For many of us cooped up in offices and working against punishing deadlines, the ultimate dream is of quitting the rat race to follow our passion and be one’s own boss. But, for most, it remains just that: a chimera that we hesitate to translate into action due to life’s practicalities. Fortunately, there are some – like Aniruddha Gharat, Vijay Kumar and Aparna Tomar – who left their comfort zones to plunge into the unknown.
Franchisees of Little Italy (managed by Shubham Foods – the company they created) the trio earlier worked in the Information Technology sector. Aniruddha says that it was IT that brought him to Bangalore but, after 15 years, he began to feel “Enough is enough”. Not that the industry was treating him badly. Far from it.
Having been with Infosys for a considerable period, he led a very comfortable life. But there was a restlessness that had him toying with the idea of setting up his own business. His wife – a dentist, supported him as he contemplated farming and hotel business. Avid foodies, they were naturally drawn to the latter.
In 2007 Aniruddha left Infosys and joined Satyam even as he evaluated possibilities in the food sector. Though bent on becoming an entrepreneur, he was concerned about having a safety net so his focus was on a franchise. “It was in the middle of this that we happened to be looking for a venue for our younger son’s birthday celebration,” recollects Aniruddha.
“Someone recommended Little Italy in Indiranagar (which closed down recently). I was impressed with the model. And it was a franchise! So I started doing homework on the brand.” Meanwhile, he talked to Vijay – former colleague, car pool partner, neighbour, long time friend and a foodie.
Like Aniruddha, Infosys had brought Vijay to the city. Equally keen to do something on his own, Vijay became part of the venture without hesitation. Together they met the Chief Managing Director (CMD) of Little Italy in Mumbai who showed them around the branches in that city and in Pune. He also introduced them to Aparna and her husband Navin, who were already interested in the franchise.
Aparna had earlier worked with IBM and TechMahindra in Bangalore. Realising that they were comfortable as a team, the three joined forces. In late January 2009 their business venture became operational in a two storied leased property in a quiet by lane of Koramangala. Serving the trademark vegetarian Italian and Mexican cuisines that Little Italy is known for, it became the 25th branch in the country.
With the capital being raised between the three and pooled into the venture, the financial stakes were high. They could not afford a failure. So in between the euphoria of finally flying on one’s own, there was also the apprehension of waiting to break even. “The restaurant started making profits four to five months down the line,” so it wasn’t too bad,” says Aniruddha.
“But we had to spend quite a bit on the bar license,” he adds. He admits that the challenge of tackling these kinds of issues is difficult for people who come from middle class families. “As a salaried person, you are shielded from the realities of the business sector. Besides, you are brought up with certain values like being ethical in your dealings. This was like going against our principles. However, you cannot let such things be a deterrent to your goal. You have to be mentally strong.”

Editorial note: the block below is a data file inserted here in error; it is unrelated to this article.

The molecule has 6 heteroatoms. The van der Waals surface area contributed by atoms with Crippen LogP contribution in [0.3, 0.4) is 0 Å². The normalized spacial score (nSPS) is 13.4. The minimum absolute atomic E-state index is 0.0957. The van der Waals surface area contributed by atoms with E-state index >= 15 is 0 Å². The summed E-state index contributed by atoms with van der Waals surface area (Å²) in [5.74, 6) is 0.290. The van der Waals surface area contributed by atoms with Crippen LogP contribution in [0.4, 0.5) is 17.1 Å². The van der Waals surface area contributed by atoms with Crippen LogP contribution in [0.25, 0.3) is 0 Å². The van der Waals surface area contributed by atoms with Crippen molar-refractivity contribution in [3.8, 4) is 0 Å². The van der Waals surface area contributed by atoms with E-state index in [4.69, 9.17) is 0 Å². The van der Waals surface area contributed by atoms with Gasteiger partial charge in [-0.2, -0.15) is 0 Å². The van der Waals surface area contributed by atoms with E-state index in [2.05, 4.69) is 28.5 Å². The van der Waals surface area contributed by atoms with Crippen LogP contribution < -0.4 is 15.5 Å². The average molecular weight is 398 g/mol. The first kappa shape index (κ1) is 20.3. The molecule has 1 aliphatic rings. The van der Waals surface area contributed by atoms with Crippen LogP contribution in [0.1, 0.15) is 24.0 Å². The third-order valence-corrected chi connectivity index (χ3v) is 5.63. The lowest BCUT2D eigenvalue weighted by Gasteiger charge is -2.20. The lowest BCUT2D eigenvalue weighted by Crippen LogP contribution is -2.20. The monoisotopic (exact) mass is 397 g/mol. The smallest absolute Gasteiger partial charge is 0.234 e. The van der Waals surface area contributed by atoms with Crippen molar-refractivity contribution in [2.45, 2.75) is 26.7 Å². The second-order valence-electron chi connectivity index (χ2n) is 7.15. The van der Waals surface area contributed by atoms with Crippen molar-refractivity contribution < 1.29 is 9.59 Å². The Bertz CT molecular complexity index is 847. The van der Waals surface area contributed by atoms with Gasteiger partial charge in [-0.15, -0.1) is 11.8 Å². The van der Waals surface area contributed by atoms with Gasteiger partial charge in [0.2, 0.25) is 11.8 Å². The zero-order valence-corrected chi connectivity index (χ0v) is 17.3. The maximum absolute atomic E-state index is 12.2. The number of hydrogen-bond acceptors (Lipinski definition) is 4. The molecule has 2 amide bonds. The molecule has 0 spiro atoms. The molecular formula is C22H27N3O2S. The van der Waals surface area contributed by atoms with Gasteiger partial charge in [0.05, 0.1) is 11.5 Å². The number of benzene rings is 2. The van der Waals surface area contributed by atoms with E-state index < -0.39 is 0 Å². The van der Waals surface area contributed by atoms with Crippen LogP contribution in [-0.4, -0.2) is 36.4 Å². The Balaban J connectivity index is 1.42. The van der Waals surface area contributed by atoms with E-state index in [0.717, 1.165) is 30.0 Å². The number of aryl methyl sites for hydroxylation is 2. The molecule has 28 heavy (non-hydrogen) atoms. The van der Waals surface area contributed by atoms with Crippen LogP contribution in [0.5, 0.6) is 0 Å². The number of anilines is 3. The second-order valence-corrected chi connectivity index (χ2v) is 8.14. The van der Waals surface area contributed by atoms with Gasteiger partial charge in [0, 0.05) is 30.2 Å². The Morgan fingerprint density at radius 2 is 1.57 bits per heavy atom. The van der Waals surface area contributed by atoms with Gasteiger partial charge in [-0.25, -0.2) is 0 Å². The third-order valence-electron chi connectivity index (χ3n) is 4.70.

You also must be passionate about your work and have complete family support. “On weekends, when most people take time off, we have to be around to deal with anything that crops up. And then there’s the minor issue of income,” points out Aniruddha, wryly. Since most of the profits are ploughed back into the business, the take home packet is rather small when compared to the fat salaries they once earned. “Earlier, we used to spend on anything we wanted. Now, we think before we spend,” he says.
For smoother operations, the three partners have divided tasks. Aniruddha interacts with guests and looks after customer service and communication aspects; Aparna handles HR and kitchen operations and Vijay manages the inventory and stores. But all three are hands on, with each one individually capable of handling day to day issues at the restaurant.
Close to a year since its inception, the restaurant has grown rather popular, largely through word of mouth publicity. Go on any day and you see a wide spectrum of people – families from the many residential complexes around, professionals from the IT industry seeking a fine dining option for a working lunch and youngsters from the nearby colleges and shopping mall. The weekday buffet, recently introduced, is a major draw for those looking for value for money.
The buffet, a difficult concept in Italian cuisine, is only followed in two Little Italy branches – in Hyderabad and here. “The advantage of being a franchisee of this brand is that we have creative freedom when it comes to the menu and décor, as well as the ability to price according to competition,” says Aniruddha. “At the same time, there is support from the main office such as a central staff pool from which we can draw if we have a problem. If you are a newcomer to this industry, it is better to go in for the franchise model since this kind of operational support is critical,” she adds.
For budding entrepreneurs who are worried about the capital investment, Aniruddha has this advice: “Banks give loans at attractive interest rates. But draw up a sound and convincing business plan and you could approach even venture capitalists for funding.”
So are these entrepreneurs thinking of an encore? “When we were researching for this venture, we had some other ideas like floriculture and organic farming. While the next logical step would be to do something in the food business, Vijay and I always talk of writing a book together,” says Aniruddha. “Who knows, someday we might give Chetan Bhagat a run for his money!” he ripostes with a grin. ⊕